Global recession continues
[Goldman Sachs expects the UK economy to grow by 0.9% in 2024]
In its 2023 macro outlook, Goldman Sachs predicts that the UK's real gross domestic product (GDP) will shrink by 1.2% in 2023, far below the growth rate of other major economies in the Group of Ten (G10). The UK economy will grow by 0.9% in 2024. Its forecasts for the U.K. economy were below consensus, which calls for a 0.5 percent contraction this year and a 1.1 percent expansion next year. However, the Organization for Economic Cooperation and Development (OECD) also believes that the UK's growth rate in the next few years will lag far behind other developed countries. Despite facing the same macroeconomic headwinds, the UK will perform more like Russia than any other G7 member.
[British inflation and wages climbed, supporting the Bank of England's hawkish tone]
Adding to concerns about upward price pressures, the Bank of England said business leaders expect inflation to accelerate and wage growth to strengthen in coming years. The Bank of England said its monthly survey of business policymakers showed expectations for the UK consumer price index (CPI) for the year ahead rose to 7.4% last month from 7.2% in November; wage expectations rose 0.5 percentage points to 6.3%.
[The European Central Bank's interest rate hike expectations will not cool down due to the fall in inflation]
While a slowdown in inflation in the continent's largest economy and elsewhere will boost market optimism, it may not dampen expectations for rate hikes by the European Central Bank - which last month pledged to raise deposit rates below the current 2 percent level. superior. At present, many members of the European Central Bank's Governing Council expect the pace of interest rate hikes in February and March to maintain the pace of 50 basis points.
[The worst consumer price surge in the euro zone has peaked]
The market is more hopeful that the worst consumer price surge in the euro zone's history has peaked. Eurostat data said December inflation was 9.2% (year-on-year), mainly due to slower growth in energy costs. The figure reflects slower price growth in countries including Germany, France, Italy and Spain. The latest inflation figure was below the 9.5% consensus estimate by economists. With the addition of Croatia, the number of countries in the euro zone rose to 20 from 19 this month. Before that, the German government paid the gas bills of some German households to buffer energy prices that have continued to soar since the Russia-Ukraine conflict.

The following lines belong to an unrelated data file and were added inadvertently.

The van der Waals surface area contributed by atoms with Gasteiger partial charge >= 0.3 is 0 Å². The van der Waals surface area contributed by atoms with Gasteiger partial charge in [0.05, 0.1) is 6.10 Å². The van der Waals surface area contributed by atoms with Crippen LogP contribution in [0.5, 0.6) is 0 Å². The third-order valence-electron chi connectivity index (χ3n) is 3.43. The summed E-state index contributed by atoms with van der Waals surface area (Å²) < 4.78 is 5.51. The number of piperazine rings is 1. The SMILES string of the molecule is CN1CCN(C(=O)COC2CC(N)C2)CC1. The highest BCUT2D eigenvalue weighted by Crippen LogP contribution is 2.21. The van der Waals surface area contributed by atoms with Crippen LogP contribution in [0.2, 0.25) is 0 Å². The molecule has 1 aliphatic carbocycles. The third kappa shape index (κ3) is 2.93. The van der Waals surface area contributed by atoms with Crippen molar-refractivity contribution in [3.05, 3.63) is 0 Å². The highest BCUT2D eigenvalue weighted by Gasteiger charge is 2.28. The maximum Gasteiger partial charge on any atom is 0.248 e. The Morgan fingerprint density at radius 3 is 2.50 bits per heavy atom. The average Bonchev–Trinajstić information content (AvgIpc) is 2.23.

[Fears of a global recession still exist, supporting the safe-haven dollar]
Fears of a global recession also supported the dollar. Purchasing managers' indices from the U.S. and China point to a slowdown in both economies. Based on the earlier-than-expected reopening of China's borders, this could fuel a stronger economic rebound this year after herd immunity is achieved. China will reopen its borders from January 8. Market forecasts raised China's 2023 GDP growth forecast to 5.2% from 4.8% previously.
[December non-agricultural employment increased by 223,000]
U.S. employment data showed that the employment situation in December remained strong, but failed to create a sensation in the market. The data showed that non-farm payrolls increased by 223,000 in December. Also, U.S. services sector activity contracted in December for the first time in nearly three years, providing evidence that inflation is easing. The dollar index fell 1 percent against a basket of currencies, with benchmark U.S. Treasury yields near their lowest in nearly two weeks. The U.S. jobs data is another sign of a gradual slowdown in the economy, and if that continues, the Fed could lower interest rate hikes to 25 basis points at its next policy meeting.
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